This Must Be the Place: Underrepresentation of Identity and Meaning in Climate Change Decision- Making
|Title||This Must Be the Place: Underrepresentation of Identity and Meaning in Climate Change Decision- Making|
|Publication Type||Journal Article|
|Year of Publication||2011|
|Authors||Adger, WN, Barnett, J, Chapin, FS, Ellemor, H|
|Journal||Global Environmental Politics|
Place and identity critical to adaptation to climate change
People make decisions about climate risks based on how they think it affects their life, their home, and their sense of community. While this appears to be obvious, most climate policy makes decisions on the basis of the economic costs and material impacts. So the issues of home, sense of place, and personal identity are not well captured in assessments of risks that rely on aggregating costs or risks to individuals.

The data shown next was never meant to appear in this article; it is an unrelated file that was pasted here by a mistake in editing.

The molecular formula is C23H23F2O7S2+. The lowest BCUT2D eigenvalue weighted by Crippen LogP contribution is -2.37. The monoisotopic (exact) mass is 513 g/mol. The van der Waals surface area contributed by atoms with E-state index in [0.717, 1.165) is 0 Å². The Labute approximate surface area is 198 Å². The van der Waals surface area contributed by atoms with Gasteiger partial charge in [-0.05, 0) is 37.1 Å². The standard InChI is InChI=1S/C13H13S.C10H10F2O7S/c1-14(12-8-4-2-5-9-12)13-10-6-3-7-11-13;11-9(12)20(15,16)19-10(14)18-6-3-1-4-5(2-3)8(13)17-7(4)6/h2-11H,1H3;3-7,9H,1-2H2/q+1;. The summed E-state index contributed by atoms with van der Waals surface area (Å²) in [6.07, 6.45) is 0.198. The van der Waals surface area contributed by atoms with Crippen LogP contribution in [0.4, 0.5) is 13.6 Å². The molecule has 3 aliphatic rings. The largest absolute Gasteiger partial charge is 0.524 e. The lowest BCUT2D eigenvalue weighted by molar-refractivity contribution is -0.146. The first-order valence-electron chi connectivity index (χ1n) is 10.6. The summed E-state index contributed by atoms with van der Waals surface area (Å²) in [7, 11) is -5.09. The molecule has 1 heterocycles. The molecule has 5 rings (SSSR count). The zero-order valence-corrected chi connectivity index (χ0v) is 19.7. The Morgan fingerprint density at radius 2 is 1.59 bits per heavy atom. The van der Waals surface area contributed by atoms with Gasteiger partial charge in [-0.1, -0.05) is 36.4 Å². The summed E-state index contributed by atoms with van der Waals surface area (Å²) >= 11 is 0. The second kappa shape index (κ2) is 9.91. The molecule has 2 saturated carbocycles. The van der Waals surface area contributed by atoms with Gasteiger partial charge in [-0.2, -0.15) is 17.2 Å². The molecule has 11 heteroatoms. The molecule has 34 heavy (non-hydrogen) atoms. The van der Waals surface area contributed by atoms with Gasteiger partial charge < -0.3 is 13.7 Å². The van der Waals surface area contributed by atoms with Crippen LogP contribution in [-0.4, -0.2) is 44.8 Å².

This new paper by Neil Adger with Jon Barnett and Heidi Ellemor from the University of Melbourne and Terry Chapin from the University of Alaska, draws on data from Pacific islands and the Arctic. It explains the implications of failing to account for social resilience. First, planning for adaptation is less likely to be effective if the values people hold are ignored. Communities in Alaska are contemplating wholesale relocation, but only some places and means of moving are acceptable. Second, people have fundamental rights in all legal systems to life and livelihood, and many of these protections are around property and place. The cultural impacts of climate change are going to be as important as the economic ones.